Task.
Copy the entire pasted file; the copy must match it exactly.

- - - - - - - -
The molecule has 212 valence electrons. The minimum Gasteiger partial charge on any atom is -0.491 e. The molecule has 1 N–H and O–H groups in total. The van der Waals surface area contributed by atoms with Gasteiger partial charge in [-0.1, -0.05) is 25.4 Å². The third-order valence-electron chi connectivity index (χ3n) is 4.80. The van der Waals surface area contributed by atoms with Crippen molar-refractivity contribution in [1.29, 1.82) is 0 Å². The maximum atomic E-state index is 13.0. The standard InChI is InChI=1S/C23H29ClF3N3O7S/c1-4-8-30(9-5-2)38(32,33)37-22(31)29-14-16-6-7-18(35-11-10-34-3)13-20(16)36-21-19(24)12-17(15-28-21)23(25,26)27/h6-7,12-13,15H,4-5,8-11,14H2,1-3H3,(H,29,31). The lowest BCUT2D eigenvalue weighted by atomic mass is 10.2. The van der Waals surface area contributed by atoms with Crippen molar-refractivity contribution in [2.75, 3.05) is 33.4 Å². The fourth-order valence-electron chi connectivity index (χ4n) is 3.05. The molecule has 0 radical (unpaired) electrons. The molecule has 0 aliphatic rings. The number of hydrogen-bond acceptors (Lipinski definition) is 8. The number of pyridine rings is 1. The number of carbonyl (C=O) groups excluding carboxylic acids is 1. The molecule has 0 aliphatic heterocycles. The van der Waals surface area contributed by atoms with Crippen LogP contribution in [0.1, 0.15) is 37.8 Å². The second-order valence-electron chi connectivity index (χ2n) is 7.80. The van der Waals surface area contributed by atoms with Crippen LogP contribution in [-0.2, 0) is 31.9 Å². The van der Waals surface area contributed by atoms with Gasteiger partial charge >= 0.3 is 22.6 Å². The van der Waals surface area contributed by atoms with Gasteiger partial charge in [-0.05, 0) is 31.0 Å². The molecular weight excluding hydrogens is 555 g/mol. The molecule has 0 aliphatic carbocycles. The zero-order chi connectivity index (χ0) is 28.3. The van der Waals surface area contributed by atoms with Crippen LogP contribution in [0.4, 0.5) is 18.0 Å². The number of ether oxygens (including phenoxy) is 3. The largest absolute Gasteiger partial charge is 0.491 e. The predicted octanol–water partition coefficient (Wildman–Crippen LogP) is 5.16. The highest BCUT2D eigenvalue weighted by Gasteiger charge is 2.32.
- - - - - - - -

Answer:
The molecule has 212 valence electrons. The minimum Gasteiger partial charge on any atom is -0.491 e. The molecule has 1 N–H and O–H groups in total. The van der Waals surface area contributed by atoms with Gasteiger partial charge in [-0.1, -0.05) is 25.4 Å². The third-order valence-electron chi connectivity index (χ3n) is 4.80. The van der Waals surface area contributed by atoms with Crippen molar-refractivity contribution in [1.29, 1.82) is 0 Å². The maximum atomic E-state index is 13.0. The standard InChI is InChI=1S/C23H29ClF3N3O7S/c1-4-8-30(9-5-2)38(32,33)37-22(31)29-14-16-6-7-18(35-11-10-34-3)13-20(16)36-21-19(24)12-17(15-28-21)23(25,26)27/h6-7,12-13,15H,4-5,8-11,14H2,1-3H3,(H,29,31). The lowest BCUT2D eigenvalue weighted by atomic mass is 10.2. The van der Waals surface area contributed by atoms with Crippen molar-refractivity contribution in [2.75, 3.05) is 33.4 Å². The fourth-order valence-electron chi connectivity index (χ4n) is 3.05. The molecule has 0 radical (unpaired) electrons. The molecule has 0 aliphatic rings. The number of hydrogen-bond acceptors (Lipinski definition) is 8. The number of pyridine rings is 1. The number of carbonyl (C=O) groups excluding carboxylic acids is 1. The molecule has 0 aliphatic heterocycles. The van der Waals surface area contributed by atoms with Crippen LogP contribution in [0.1, 0.15) is 37.8 Å². The second-order valence-electron chi connectivity index (χ2n) is 7.80. The van der Waals surface area contributed by atoms with Crippen LogP contribution in [-0.2, 0) is 31.9 Å². The van der Waals surface area contributed by atoms with Gasteiger partial charge >= 0.3 is 22.6 Å². The van der Waals surface area contributed by atoms with Gasteiger partial charge in [-0.05, 0) is 31.0 Å². The molecular weight excluding hydrogens is 555 g/mol. The molecule has 0 aliphatic carbocycles. The zero-order chi connectivity index (χ0) is 28.3. The van der Waals surface area contributed by atoms with Crippen LogP contribution in [0.4, 0.5) is 18.0 Å². The number of ether oxygens (including phenoxy) is 3. The largest absolute Gasteiger partial charge is 0.491 e. The predicted octanol–water partition coefficient (Wildman–Crippen LogP) is 5.16. The highest BCUT2D eigenvalue weighted by Gasteiger charge is 2.32.